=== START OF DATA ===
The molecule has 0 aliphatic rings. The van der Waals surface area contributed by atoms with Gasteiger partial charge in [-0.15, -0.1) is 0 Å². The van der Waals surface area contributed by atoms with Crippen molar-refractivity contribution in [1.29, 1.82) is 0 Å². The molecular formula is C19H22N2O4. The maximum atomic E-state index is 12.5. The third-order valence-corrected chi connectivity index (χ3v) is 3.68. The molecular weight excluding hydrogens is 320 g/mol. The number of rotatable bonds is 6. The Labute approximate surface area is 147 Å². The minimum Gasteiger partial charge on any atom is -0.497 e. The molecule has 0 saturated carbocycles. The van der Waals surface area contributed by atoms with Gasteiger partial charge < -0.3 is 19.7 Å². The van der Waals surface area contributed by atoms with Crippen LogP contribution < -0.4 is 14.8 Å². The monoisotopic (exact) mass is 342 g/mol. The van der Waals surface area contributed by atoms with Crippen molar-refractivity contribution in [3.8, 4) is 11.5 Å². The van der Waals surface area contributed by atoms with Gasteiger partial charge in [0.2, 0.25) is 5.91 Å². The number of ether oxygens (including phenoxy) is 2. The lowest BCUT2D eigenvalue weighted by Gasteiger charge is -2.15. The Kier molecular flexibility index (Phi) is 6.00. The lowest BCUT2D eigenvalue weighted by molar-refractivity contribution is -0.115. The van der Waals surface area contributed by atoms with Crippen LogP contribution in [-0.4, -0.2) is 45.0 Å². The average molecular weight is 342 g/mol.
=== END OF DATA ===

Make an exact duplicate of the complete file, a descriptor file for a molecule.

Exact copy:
The molecule has 0 aliphatic rings. The van der Waals surface area contributed by atoms with Gasteiger partial charge in [-0.15, -0.1) is 0 Å². The van der Waals surface area contributed by atoms with Crippen molar-refractivity contribution in [1.29, 1.82) is 0 Å². The molecular formula is C19H22N2O4. The maximum atomic E-state index is 12.5. The third-order valence-corrected chi connectivity index (χ3v) is 3.68. The molecular weight excluding hydrogens is 320 g/mol. The number of rotatable bonds is 6. The Labute approximate surface area is 147 Å². The minimum Gasteiger partial charge on any atom is -0.497 e. The molecule has 0 saturated carbocycles. The van der Waals surface area contributed by atoms with Gasteiger partial charge < -0.3 is 19.7 Å². The van der Waals surface area contributed by atoms with Crippen LogP contribution < -0.4 is 14.8 Å². The monoisotopic (exact) mass is 342 g/mol. The van der Waals surface area contributed by atoms with Crippen molar-refractivity contribution in [3.8, 4) is 11.5 Å². The van der Waals surface area contributed by atoms with Gasteiger partial charge in [0.2, 0.25) is 5.91 Å². The number of ether oxygens (including phenoxy) is 2. The lowest BCUT2D eigenvalue weighted by Gasteiger charge is -2.15. The Kier molecular flexibility index (Phi) is 6.00. The lowest BCUT2D eigenvalue weighted by molar-refractivity contribution is -0.115. The van der Waals surface area contributed by atoms with Crippen LogP contribution in [-0.4, -0.2) is 45.0 Å². The average molecular weight is 342 g/mol.